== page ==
The TCC is piloting a scheme to promote shorter trials. Take up has been scant but a recent case has shown the benefits it can deliver in reducing costs.

The Shorter Trials Scheme (STS) was introduced in autumn 2015 to bring some business-related disputes to court faster, with shorter trials and at a reasonable and proportionate cost. Key features of the STS include a short timescale between starting court proceedings and going to trial, simpler pre-action requirements, a pared down disclosure procedure and no oral evidence. Such a procedure might sound attractive to those who have experienced full-scale Technology and Construction Court (TCC) litigation but the take-up of the STS has been disappointingly low so far - as have those of its sister scheme, the Flexible Trials Scheme (FTS).

The judiciary support the scheme, if the judgment in National Bank of Abu Dhabi PJSC vs BP Oil International Ltd [2016] is anything to go by. In this case, the parties had agreed to adopt the STS procedure to deal with the claim for damages of the National Bank of Abu Dhabi (NBAD), the claimant, for breach of warranty and representation. The parties asked the court to consider a single issue of interpretation - whether the existence of a prohibition in their contract meant that the defendant (BP) had made a false representation. Despite the large sum in dispute (over $68m (£54m)), the relevant facts were limited - as was the documentary evidence needed in support of the claim and defence. It was, therefore, a claim ideally suited for the STS.

The claimant started the action on 4 March 2016 and, after agreeing to proceed under the STS, the parties attended a one-day trial, just eight months later (in normal conditions a case such as this could take around 12-18 months to get to trial). Notably, and in keeping with the relevant Civil Procedure Rules (CPR) (specifically, Practice Direction 51N (PD51N)), there was very limited disclosure of documents, no exchange of witness statements and no oral evidence. In delivering her judgment just two weeks after the hearing, Mrs Justice Carr congratulated the parties and their lawyers for the “co-operative spirit” in which they conducted the litigation.

She noted this had resulted in “an effective and speedy process” highlighting that the costs of £350,000 were substantially less than one might normally have expected in a piece of litigation worth $68m.

This decision - the first to be given on a case in which the STS has been used - highlights how well the STS can work in practice. So why is the scheme proving slow to take off?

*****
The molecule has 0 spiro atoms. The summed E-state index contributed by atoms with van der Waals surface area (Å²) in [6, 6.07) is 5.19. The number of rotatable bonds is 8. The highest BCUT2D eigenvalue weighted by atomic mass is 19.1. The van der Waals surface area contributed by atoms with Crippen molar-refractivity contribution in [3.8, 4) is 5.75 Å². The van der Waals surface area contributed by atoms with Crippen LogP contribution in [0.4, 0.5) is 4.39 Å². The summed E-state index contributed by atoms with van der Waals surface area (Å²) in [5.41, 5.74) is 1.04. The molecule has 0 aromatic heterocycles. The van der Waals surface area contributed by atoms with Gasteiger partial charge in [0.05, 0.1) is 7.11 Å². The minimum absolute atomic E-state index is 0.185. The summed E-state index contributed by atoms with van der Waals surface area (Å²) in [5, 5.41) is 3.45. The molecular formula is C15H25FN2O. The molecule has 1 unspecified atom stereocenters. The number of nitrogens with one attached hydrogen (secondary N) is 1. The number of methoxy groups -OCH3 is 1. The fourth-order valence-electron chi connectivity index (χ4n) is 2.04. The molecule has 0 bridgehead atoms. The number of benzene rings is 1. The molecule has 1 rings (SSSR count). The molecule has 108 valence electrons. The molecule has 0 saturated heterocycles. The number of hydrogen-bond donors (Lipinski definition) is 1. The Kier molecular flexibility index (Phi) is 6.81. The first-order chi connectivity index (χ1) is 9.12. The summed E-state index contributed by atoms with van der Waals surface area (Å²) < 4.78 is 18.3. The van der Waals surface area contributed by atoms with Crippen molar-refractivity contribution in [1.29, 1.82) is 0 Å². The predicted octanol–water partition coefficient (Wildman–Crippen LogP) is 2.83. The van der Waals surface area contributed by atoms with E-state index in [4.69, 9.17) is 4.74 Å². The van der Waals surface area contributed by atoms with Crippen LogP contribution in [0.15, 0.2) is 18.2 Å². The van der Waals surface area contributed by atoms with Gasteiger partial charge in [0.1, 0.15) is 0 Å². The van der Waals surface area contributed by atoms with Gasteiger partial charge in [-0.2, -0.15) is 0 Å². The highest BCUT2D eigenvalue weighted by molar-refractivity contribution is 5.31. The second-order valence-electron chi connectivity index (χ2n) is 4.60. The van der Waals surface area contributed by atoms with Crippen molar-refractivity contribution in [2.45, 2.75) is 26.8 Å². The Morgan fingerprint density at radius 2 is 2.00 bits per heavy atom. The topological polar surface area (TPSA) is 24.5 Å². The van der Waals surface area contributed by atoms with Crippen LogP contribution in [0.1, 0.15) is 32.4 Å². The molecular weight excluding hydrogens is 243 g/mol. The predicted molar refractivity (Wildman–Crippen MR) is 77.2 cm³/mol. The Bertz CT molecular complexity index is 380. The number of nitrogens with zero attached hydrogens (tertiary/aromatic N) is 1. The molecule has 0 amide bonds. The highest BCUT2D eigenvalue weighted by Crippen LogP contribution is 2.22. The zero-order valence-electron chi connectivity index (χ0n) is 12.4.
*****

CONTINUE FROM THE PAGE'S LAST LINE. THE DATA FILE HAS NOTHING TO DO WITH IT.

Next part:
From a construction dispute perspective, there are a number of reasons for ruling it out. Firstly, the STS is not suitable for cases involving multiple parties or issues. Many construction claims will fall at this first hurdle, involving, as they tend to do, numerous parties with complicated issues.

Secondly, the parties involved often need time to get to grips with the complexity of the claim - often with the help of experts. They therefore need the full range of pre-action procedures and tools provided by the CPR. Thirdly, requiring the production of the key documents at the outset and limiting disclosure can prove unfeasible for large cases in which multiple parties have produced extensive documents. Simply locating and processing the documents and then reducing them to a core set of the most relevant evidence is a time-consuming, expensive exercise. In some cases, the STS simply will not allow enough time to assess whether a claim is worth pursuing or defending.

That said, construction litigants should not dismiss the STS. It offers another useful and welcome alternative dispute resolution option that fills the gap between adjudication and full-blown litigation in the TCC. Let’s be clear: this scheme is not suitable for every construction dispute. The STS will do little justice to complex claims that require extensive expert and factual evidence to resolve. Its real value lies in the judiciary’s hope that the STS should “help to foster a change in litigation culture which involves recognition that comprehensive disclosure and a full, oral trial on all issues is often not necessary for justice to be achieved”.

As with all change (especially in the legal sector), acceptance is proving slow. Let’s hope that the limited enthusiasm for the STS does not herald its demise when the pilot ends in September 2018. Its existence both challenges litigators to streamline their route to dispute resolution and promotes co-operation between the parties.

Choosing the right method of dispute resolution for a particular dispute is crucial to its effective resolution and the STS is a welcome, additional option. Those footing the legal costs of the case examined here no doubt appreciate their legal teams suggesting the STS.

This article was first published by Building Magazine on 3 February 2017. The original post can be accessed here.